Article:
If you haven’t paid attention to recent decisions made at local libraries that serve Bloomfield area residents, some things have changed.
Effective today, residents of Bingham Farms and Beverly Hills will no longer be able to check out materials from the Bloomfield Township Public Library. They are still welcome to use the facility, but borrowing privileges are revoked under a new non-resident borrowing policy enacted by the library board in April.
Library Director Karen Kotulis-Carter said the move will prioritize access to Bloomfield Township residents at the library, which has seen roughly $1.2 million evaporate from its budget. Non-township residents who are covered by reciprocal borrowing agreements or who live in a community with The Library Network (TLN) membership, such as Birmingham, may still borrow items.
As a result of the policy, some privileges for Bloomfield Township residents who use the Baldwin Public Library will change.
Patrons with Bloomfield Township addresses are limited to checking out eight items from Baldwin’s collections. They also will have to pay higher fees ($2) for Hot Picks books, DVDs and video games.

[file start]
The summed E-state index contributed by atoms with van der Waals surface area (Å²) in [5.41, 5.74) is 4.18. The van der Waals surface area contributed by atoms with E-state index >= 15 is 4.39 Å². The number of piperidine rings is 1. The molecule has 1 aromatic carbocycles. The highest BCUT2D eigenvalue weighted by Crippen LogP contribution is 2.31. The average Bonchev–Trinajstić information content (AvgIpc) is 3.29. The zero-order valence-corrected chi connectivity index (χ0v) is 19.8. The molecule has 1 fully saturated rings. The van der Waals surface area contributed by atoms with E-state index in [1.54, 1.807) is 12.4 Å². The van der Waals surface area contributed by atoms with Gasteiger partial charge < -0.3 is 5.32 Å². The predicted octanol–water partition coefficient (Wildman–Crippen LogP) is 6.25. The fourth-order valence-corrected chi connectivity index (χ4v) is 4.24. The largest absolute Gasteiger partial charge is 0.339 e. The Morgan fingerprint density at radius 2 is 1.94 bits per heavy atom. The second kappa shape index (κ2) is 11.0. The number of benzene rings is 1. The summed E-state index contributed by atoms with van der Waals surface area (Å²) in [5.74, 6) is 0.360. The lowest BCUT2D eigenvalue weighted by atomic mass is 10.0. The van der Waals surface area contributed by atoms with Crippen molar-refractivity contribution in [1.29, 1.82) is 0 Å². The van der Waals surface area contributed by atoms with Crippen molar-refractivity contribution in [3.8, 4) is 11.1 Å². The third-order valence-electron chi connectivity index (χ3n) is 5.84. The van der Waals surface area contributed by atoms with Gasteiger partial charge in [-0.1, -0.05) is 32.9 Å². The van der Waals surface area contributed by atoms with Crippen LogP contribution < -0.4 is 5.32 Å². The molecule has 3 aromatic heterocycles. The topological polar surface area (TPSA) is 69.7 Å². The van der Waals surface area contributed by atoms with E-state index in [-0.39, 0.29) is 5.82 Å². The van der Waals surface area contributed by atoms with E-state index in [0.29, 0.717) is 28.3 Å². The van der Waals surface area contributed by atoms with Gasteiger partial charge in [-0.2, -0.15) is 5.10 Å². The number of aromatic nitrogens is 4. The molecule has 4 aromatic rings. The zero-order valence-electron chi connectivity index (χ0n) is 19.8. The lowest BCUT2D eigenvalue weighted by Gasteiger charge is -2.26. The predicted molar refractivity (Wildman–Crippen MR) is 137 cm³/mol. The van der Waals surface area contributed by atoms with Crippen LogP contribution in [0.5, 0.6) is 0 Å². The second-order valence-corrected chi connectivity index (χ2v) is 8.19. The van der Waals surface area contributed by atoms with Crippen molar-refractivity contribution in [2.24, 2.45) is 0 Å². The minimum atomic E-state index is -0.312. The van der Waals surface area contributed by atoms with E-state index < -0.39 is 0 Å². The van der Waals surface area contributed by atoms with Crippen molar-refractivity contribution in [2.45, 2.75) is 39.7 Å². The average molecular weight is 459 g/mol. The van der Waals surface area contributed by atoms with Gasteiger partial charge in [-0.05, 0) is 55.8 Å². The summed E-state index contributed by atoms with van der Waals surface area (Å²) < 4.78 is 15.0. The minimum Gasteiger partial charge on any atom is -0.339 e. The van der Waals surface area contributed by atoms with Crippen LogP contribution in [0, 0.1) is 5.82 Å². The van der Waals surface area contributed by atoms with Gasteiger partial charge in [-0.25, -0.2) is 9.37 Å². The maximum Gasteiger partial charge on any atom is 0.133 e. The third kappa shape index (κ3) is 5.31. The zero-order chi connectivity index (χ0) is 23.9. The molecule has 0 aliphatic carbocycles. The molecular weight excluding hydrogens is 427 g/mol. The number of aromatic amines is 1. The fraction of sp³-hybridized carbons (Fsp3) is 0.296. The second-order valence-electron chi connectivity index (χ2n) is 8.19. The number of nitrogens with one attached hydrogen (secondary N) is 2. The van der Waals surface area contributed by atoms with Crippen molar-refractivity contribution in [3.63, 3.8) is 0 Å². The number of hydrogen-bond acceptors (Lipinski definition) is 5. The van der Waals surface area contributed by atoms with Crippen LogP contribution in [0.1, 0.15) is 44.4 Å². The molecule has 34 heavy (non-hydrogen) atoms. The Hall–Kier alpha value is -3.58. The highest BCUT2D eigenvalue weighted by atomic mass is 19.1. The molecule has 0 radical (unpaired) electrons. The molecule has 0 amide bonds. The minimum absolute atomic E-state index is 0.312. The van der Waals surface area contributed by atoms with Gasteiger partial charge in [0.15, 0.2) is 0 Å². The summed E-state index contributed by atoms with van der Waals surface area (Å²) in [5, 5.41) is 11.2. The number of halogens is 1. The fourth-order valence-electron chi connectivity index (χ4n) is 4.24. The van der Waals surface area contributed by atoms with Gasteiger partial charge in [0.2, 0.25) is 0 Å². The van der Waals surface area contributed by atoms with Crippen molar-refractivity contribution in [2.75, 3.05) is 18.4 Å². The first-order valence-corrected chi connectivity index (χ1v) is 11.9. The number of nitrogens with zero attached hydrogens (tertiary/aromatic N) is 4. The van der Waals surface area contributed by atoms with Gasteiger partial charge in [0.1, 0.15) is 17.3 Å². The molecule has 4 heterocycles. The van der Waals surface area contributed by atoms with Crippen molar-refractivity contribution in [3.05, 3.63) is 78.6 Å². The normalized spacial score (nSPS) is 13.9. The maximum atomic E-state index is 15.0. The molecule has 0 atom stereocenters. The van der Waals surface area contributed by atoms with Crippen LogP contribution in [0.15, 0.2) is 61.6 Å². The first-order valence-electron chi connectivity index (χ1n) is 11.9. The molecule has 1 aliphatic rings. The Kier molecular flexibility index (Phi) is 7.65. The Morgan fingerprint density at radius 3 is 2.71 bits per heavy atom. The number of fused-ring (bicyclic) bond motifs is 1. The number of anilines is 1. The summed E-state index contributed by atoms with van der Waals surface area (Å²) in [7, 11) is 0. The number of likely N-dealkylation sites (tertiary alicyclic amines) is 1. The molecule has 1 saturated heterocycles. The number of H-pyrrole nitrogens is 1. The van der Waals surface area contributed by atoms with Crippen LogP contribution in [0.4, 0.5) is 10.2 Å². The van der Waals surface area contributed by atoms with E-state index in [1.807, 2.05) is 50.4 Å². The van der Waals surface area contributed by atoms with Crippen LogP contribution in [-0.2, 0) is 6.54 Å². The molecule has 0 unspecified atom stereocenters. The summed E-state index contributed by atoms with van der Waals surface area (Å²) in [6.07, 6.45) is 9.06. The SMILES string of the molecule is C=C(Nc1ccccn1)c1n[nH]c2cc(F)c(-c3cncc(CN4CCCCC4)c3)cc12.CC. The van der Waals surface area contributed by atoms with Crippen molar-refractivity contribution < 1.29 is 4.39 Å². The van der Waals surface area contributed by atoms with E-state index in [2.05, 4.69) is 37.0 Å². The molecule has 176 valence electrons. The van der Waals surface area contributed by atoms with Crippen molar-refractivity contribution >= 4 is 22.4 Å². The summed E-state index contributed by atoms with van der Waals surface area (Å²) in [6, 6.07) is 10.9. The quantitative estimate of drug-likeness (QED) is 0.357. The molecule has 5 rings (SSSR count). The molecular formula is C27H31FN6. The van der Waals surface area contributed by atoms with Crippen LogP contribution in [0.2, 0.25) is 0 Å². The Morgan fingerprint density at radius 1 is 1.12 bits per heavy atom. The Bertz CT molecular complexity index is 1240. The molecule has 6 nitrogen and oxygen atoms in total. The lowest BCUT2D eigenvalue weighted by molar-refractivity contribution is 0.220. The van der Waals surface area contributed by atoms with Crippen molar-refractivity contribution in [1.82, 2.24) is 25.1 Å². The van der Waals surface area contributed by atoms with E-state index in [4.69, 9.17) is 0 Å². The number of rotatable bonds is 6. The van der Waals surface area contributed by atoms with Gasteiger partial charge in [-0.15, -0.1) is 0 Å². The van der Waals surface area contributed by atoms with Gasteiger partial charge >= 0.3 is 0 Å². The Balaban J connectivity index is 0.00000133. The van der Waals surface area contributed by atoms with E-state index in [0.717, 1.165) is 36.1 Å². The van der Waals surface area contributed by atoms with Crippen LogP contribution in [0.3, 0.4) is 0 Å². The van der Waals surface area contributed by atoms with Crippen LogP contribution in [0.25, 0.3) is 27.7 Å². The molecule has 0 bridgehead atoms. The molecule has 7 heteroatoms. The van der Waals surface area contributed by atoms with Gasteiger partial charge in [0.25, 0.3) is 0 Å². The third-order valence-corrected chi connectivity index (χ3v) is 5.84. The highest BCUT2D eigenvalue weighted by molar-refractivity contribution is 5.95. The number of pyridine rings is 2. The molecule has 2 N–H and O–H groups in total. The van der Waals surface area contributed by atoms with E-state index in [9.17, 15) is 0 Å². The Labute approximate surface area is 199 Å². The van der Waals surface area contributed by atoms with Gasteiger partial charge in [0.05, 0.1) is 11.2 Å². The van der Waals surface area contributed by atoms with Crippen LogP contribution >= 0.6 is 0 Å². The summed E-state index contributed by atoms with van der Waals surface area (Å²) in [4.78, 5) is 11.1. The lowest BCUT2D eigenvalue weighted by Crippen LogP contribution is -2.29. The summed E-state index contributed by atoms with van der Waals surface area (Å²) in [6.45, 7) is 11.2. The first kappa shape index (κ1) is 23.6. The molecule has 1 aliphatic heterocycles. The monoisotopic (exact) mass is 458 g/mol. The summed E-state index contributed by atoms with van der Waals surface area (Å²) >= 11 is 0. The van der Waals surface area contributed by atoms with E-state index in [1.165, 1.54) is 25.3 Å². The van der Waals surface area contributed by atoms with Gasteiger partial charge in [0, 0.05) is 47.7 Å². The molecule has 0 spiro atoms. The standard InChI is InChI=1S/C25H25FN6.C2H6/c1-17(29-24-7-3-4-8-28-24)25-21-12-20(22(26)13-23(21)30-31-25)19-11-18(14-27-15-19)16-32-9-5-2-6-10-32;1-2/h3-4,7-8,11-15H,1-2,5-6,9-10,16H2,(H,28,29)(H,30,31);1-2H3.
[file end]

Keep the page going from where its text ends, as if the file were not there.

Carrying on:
“We recognize the Bloomfield Township Public Library severed a special relationship that used to exist between the two libraries, and from now on we’ll be treating Bloomfield Township residents the same as we treat the residents of any other TLN reciprocal community,” said Baldwin Library Director Doug Koschik. Koschik also noted that the Baldwin Library Board had asked the BTPL Board to suspend or rescind its new policy.
their residents the same as our contract communities,” said Baldwin Library Director Doug Koschik, who asked the board to suspend or rescind the policy.
Baldwin also will no longer supply free service to home-bound library users from the township. Kotulis-Carter said the township library will pick-up that service for about 30 current home-bound residents.
She said she hoped the policy is only temporary with hopes that the economic climate would improve. She does not believe patrons will see a decrease in service.
“The good news is that those residents have Baldwin, and I don’t think they’ll suffer any bit,” Kotulis-Carter said. “I don’t want any of our taxpayers using Baldwin to suffer and if there’s a way we can make this easier, we want to know.”
Contact Kotulis-Carter directly for more information or to report concerns or suggestions by calling 248-642-5800, or email firstname.lastname@example.org.